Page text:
The short story as a form, Sharma explains, has different requirements. The novel has a higher tolerance in duration and gains the sense of artfulness gradually. The short story as a form requires more polish to achieve that same sense. He explains that he removed the repetition of words in the story version to help keep it succinct. His protagonist Ajay discovers Hemingway’s use of repetition of words, and the reflection of this in the novel shows the verisimilitude.
Packer asks why the novel began as it did–the narrator reflecting back, rather than structuring the novel like a Bildungsroman or begin at the moment of the accident.
In the seven thousand pages and multiple drafts, Sharma says, he experimented with many different ways to start and tell the story. The important thing is he wanted a narrator with more complicated diction than a child would have. By having an older narrator look back, he could use sophisticated language and still have a first person voice. Second to that, it allowed for the novel to traverse great pain. The reader knows that the narrator has survived thus diminishing whatever hardship he is put through.
Most novelists begin with an autobiographical novel and then the follow up novels rely on more inventive plots, Packer says. Why then did Family Life come second.
The plot is not the thing that is autobiographical with the first novel. However, Sharma sees it as emotionally autobiographical. Even though An Obedient Father contains fictional characters, the feelings of pain and guilt and hurt all existed. The child molesting protagonist experiences similar feelings of isolation. Sharma felt survivor’s guilt, pain that his brother was injured rather than him. “How do I convert that into fiction reality?”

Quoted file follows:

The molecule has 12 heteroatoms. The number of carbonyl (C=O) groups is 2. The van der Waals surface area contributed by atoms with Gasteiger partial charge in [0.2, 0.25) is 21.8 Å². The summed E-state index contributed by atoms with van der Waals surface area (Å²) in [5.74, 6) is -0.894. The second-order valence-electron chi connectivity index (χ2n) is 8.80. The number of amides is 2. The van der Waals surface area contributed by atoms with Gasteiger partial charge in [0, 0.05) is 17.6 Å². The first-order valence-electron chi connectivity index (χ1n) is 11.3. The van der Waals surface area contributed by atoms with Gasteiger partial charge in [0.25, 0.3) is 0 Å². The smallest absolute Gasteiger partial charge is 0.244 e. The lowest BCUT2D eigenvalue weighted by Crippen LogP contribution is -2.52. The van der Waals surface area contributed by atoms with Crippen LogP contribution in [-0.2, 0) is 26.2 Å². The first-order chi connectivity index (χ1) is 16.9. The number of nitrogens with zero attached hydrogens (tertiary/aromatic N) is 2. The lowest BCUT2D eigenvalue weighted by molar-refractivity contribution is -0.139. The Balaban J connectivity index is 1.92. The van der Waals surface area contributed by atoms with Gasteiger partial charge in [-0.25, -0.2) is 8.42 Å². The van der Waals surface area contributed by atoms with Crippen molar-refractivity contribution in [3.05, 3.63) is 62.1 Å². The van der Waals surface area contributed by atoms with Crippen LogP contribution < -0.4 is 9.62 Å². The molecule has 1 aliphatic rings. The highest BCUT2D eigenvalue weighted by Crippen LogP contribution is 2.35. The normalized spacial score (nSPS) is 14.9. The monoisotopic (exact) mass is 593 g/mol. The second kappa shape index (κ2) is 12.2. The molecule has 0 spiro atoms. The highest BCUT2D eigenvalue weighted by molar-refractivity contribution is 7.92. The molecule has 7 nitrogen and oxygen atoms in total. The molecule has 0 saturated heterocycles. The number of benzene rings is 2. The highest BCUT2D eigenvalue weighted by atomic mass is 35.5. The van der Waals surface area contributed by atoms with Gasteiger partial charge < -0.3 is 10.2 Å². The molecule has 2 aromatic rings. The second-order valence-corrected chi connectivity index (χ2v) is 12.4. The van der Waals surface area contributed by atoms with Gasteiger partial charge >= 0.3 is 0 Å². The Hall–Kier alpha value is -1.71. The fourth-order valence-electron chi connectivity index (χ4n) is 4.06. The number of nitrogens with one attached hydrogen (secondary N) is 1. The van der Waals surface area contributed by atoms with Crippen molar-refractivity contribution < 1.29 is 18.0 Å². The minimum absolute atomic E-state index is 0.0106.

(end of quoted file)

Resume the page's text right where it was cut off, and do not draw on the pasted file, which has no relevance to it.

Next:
Second to that, Sharma adds, is that he felt very ambitious. He wanted to signal to the world how great a writer he was, and the best way he felt to do that was to write an ambitious novel.
Finally, to write Family Life, a novel that took more than a decade, he says he required a greater feeling of tenderness. Partly that feeling came with time. Partly that came from writing his first novel.
Packer asks if that empathy came from his decision to begin praying, outlined in The New York Times.
Sharma, who does not believe in God, began praying several years back. It was a tip he found in Reader’s Digest— praying for other people’s happiness. “It allowed me to think about someone other than me.”
The years of writing the novel also allowed Sharma to develop a precise text. He has winnowed away whatever detritus existed in the early drafts. The first thing was that he left behind the third person. The first person novel and the third person novel consume plot at a different rate he says. The first person voice puts the character at risk. He’s written drafts of the novel both ways. He also wrote it from the perspective of the mother and then from the father.
Over the course of editing, he dropped chapters, like one on the father’s alcoholism. One way that Sharma edits is by starting over. He begins with a blank page and writes from scratch leaving out the things that are unimportant to the text. His goal is to get to the point where only the most necessary elements are left in the story. With non-fiction, leaving out facts is sometimes impossible or misleading.
Sharma is often lumped in as an immigrant writer. Seven years ago, he even ran with a gang of “immigrant’ writers in Brownstone Brooklyn. Packer asks him if this designation bothers him.
“When I was younger I resisted that term,” he says. He wanted to be known simply as a writer. Now though, he adds, “as you get older, you realize you always have to deal with idiots.”